Nik Aziz said he had been awed by the pope’s courage and tenacity when he was alive, especially in opposing the U.S. invasion of Iraq.
John Paul II had strongly opposed George W. Bush’s invasion of Iraq in 2003 and sharply criticized Bush senior’s earlier Desert Storm invasion of Iraq in 1991. Although the pontiff established diplomatic relations with Israel, he later criticized it for building a massive wall encircling and slicing through Palestinian territories in the West Bank, saying the Middle East ”does not need walls but bridges.”
He also supported the Palestinians’ right to self-determination, visiting the Palestinian refugee camp of Dahisha during a visit to the Holy Land. In Damacus in 2001, he became the first pope to enter a mosque in a highly symbolic gesture. These developments did not go unnoticed in the Muslim world and, some say, diffused talk of a ‘clash of civilisations’.
Meanwhile, some local Catholics concerned about social issues are reflecting on the church’s approach in expressing its ‘preferential option for the poor’ and hope that the next pope will build on what John Paul II and others had begun.
Last month, a group of Catholics here organised a special Mass to commemorate the 25th anniversary of the assassination of the Archbishop of El Salvador, Oscar Romero, who was shot dead on Mar. 24, 1980 after his stirring defence of the poor and victims of oppression under a military dictatorship.
The Mass in Penang was celebrated by the state’s Bishop, Anthony Selvanayagam, who paid tribute to Romero and criticised the ‘culture of silence’ in society today. The process to beatify Romero, the first step to sainthood, is already underway.
Asia already has the example of Mother Teresa, who worked among the poorest of the poor in Kolkata and who has been fast-tracked along the path to sainthood after her death. But some Catholics feel more is needed than just soup kitchens and old folks homes if the church is to live up to its professed ‘preferential option for the poor’ in Asia today.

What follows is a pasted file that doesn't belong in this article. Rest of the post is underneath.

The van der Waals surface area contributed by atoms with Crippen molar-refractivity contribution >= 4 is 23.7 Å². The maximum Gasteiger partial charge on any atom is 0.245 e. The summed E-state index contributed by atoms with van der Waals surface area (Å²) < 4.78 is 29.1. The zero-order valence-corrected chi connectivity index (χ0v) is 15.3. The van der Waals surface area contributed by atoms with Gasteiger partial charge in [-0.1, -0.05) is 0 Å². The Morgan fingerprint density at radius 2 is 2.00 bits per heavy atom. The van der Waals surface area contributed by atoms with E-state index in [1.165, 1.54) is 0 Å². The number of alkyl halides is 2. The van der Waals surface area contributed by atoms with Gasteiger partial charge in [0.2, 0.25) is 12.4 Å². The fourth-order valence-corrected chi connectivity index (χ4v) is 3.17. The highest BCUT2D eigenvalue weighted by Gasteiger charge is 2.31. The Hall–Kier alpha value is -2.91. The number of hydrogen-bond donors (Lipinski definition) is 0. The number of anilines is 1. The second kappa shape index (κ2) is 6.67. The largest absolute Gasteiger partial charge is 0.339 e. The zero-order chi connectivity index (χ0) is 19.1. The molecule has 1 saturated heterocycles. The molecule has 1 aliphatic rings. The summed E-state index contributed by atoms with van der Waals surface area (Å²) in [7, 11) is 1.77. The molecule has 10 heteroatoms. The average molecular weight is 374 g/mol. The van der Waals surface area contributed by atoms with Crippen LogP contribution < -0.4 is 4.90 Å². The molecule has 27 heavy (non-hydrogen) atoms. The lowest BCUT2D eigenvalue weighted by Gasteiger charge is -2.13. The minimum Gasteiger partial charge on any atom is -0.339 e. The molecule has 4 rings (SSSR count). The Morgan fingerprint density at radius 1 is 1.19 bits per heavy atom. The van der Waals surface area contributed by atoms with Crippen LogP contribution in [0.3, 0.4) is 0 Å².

As Asia’s developing countries succumb to neo-liberal globalisation, which John Paul II has criticised, the chasm between the rich and the poor is widening in many countries. Some countries have resorted to repressive laws to keep the masses in check as the poor try to articulate their grievances and protest.
”The church needs to follow the example of Romero to be more vocal and to denounce the root injustices that contribute or cause poverty,” said Martin Jalleh, a popular church facilitator. ”In fact this is what John Paul II did too.”
Jalleh said this option for the poor has to go beyond annual church campaigns held before Easter to raise funds for work among the poor.
”Society in Asia needs to hear a loud and clear voice from the church in Asia – a voice that does not hesitate to speak out against ‘institutionalised sin’,” he told IPS. ”May the church’s “preferential option for the poor” be given renewed emphasis by the new pope and may such an option be lived with the same boldness and breath of Oscar Romero.”